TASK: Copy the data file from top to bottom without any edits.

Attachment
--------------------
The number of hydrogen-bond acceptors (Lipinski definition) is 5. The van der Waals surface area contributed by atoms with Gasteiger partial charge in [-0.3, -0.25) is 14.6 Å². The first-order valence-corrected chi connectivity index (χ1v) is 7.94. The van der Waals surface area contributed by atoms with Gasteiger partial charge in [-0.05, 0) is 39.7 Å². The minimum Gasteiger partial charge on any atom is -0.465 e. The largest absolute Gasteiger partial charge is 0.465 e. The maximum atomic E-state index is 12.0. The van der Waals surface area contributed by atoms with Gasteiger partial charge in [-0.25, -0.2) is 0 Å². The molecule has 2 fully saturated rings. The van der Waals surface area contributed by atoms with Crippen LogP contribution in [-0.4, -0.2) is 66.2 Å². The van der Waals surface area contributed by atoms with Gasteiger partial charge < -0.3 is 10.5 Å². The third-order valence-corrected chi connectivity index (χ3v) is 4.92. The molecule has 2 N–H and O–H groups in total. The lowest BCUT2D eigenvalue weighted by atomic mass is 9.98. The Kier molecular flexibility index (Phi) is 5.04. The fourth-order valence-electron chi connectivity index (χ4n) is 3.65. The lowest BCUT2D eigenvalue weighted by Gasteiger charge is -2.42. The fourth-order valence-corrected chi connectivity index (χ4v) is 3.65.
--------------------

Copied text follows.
The number of hydrogen-bond acceptors (Lipinski definition) is 5. The van der Waals surface area contributed by atoms with Gasteiger partial charge in [-0.3, -0.25) is 14.6 Å². The first-order valence-corrected chi connectivity index (χ1v) is 7.94. The van der Waals surface area contributed by atoms with Gasteiger partial charge in [-0.05, 0) is 39.7 Å². The minimum Gasteiger partial charge on any atom is -0.465 e. The largest absolute Gasteiger partial charge is 0.465 e. The maximum atomic E-state index is 12.0. The van der Waals surface area contributed by atoms with Gasteiger partial charge in [-0.25, -0.2) is 0 Å². The molecule has 2 fully saturated rings. The van der Waals surface area contributed by atoms with Crippen LogP contribution in [-0.4, -0.2) is 66.2 Å². The van der Waals surface area contributed by atoms with Gasteiger partial charge < -0.3 is 10.5 Å². The third-order valence-corrected chi connectivity index (χ3v) is 4.92. The molecule has 2 N–H and O–H groups in total. The lowest BCUT2D eigenvalue weighted by atomic mass is 9.98. The Kier molecular flexibility index (Phi) is 5.04. The fourth-order valence-electron chi connectivity index (χ4n) is 3.65. The lowest BCUT2D eigenvalue weighted by Gasteiger charge is -2.42. The fourth-order valence-corrected chi connectivity index (χ4v) is 3.65.